There is not the slightest indication that [nuclear energy] will ever be obtainable. It would mean that the atom would have to be shattered at will.
- Albert Einstein, 1932.



Sounds During Sleep May Help You Remember

March 04, 2011



When you take a nap or have a full night's sleep after learning something, you're actually better at it the morning after.

Sleep learning was what got Robert "Bob" Monroe started in his development of audio technologies that now guide hundreds of thousands of people into targeted states of consciousness and back. As sleep learning investigations continue, some very interesting results are being revealed. Here's one example reported in an interview with Jon Hamilton on National Public Radio

You may not be able to learn a foreign language in your sleep, but you can strengthen certain memories, according to a study in the journal Science.

The study, led by researchers at Northwestern University, found that hearing certain sounds during a nap helped people remember information associated with those sounds once they woke up.

"They were a little bit better, a little more accurate," says John Rudoy, a graduate student at Northwestern and the study's lead author.

The study builds on decades of research suggesting that sleep is a time when the brain processes things it has learned, Rudoy says.

"When you take a nap or have a full night's sleep after learning something, you're actually better at it the morning after," he says.


http://www.npr.org/templates/story/story.php?storyId=120573613" target="_blank">See full source article here.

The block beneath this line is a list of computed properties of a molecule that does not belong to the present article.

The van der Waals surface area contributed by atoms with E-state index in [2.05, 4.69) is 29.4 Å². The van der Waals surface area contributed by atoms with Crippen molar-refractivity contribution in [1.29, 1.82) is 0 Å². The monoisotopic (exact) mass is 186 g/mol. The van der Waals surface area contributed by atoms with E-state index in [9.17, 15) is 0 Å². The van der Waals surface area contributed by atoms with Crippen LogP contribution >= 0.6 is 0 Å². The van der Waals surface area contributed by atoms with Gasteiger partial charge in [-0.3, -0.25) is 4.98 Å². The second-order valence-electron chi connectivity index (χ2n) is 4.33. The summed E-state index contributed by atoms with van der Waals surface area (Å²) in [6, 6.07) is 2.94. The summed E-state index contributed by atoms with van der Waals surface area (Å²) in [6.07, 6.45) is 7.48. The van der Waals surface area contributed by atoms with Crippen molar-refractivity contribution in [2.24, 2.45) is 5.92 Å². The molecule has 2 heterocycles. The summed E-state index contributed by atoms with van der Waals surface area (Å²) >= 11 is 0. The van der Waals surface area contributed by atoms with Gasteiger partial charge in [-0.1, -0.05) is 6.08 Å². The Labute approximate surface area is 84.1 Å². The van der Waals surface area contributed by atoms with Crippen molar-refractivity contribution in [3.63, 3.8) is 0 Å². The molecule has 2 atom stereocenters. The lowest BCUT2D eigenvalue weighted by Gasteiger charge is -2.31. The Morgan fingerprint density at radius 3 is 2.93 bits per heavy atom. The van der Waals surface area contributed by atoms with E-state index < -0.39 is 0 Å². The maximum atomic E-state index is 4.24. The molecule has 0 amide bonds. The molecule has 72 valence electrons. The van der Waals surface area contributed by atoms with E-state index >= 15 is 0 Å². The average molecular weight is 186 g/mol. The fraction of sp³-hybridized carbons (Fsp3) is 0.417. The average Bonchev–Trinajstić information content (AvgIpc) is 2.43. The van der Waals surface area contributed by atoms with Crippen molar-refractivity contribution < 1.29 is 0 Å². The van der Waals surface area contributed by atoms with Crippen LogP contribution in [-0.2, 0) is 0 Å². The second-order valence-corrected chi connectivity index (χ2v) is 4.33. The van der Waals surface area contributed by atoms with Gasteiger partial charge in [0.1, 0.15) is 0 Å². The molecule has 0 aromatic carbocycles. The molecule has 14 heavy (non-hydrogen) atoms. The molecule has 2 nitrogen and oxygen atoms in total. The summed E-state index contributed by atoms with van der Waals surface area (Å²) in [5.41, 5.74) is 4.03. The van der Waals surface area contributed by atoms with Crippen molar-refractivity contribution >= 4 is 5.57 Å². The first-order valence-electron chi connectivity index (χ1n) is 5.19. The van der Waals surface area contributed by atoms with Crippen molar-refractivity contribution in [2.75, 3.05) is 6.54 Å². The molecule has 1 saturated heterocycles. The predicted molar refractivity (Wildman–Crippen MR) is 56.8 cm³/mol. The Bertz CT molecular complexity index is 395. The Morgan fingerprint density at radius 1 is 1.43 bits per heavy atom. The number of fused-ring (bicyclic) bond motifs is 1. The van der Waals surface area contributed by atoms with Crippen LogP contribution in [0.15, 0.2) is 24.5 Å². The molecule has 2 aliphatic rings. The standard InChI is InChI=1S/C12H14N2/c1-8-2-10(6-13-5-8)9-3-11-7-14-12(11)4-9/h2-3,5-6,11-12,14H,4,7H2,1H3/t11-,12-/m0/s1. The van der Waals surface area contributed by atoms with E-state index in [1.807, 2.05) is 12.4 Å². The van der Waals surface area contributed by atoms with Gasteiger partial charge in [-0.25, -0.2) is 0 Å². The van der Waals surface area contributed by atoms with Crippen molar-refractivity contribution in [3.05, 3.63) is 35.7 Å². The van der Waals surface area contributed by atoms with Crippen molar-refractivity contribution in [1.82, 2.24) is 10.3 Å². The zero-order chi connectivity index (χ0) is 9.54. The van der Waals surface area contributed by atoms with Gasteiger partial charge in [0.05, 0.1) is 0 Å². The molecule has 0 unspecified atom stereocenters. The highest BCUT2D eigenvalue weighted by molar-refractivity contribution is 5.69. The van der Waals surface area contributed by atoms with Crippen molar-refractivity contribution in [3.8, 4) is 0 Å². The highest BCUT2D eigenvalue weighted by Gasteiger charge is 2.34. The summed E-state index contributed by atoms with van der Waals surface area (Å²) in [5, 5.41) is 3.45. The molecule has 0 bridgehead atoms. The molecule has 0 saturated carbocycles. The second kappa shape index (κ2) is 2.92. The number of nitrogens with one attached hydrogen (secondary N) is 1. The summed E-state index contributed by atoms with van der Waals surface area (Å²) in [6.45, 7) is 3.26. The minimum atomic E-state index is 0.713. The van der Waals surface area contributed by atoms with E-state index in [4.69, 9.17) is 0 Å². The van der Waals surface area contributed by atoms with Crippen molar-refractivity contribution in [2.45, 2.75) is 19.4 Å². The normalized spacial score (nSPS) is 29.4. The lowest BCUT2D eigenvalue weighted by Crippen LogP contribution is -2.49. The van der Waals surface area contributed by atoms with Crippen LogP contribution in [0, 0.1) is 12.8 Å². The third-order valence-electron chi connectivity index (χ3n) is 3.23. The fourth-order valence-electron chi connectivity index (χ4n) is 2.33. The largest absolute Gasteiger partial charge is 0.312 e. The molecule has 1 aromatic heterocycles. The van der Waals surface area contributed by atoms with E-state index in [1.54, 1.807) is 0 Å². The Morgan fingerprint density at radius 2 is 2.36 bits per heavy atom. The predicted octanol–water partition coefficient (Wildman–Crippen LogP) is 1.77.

Skin Gun Heals Severe Burns in Just Days

March 03, 2011



Cmdr. Beverly Crusher, M.D.

As a Star Trek aficionado (not a Trekkie — there's a difference) I'd watch Beverly Crusher, or whichever doctor of the future, heal damaged flesh in seconds and think, "How wonderful is that going to be!" And here it is — check this out.

Currently when treating a burn victim, it can take weeks to generate an autologous skin graft when one is necessary to treat the affected areas. However, a team of researchers at the McGowan Institute for Regenerative Medicine have developed a new treatment which can reduce this time to just a few days. The researchers harvest healthy skin from the patient and use a "skin gun" to spray the patient's own skin stem cells onto the wound. Following application of the autologous cells, the researchers used an artificial vascular system to further speed up the healing process by nourishing the stem cells.

~ MedGadget:Internet journal of emerging medical technologies

 

Warning: a couple of the images are intense.



What’s In a Line?

March 01, 2011



Someone draws a straight line. The next person's task is to trace that line as precisely as possible. Repeat 500 times. The lines get really messy surprisingly fast. I love this video because it indicates, to me, that we are not really designed to be able to imitate one another perfectly and that this wiggle room really is the seat of the human experience. Even when we're trying to be exactly like the person that came before us, we inherently affect the situation with our own unique abilities. Take a look and see if you agree with me:

A Sequence of Lines Traced by Five Hundred Individuals from clement valla on Vimeo.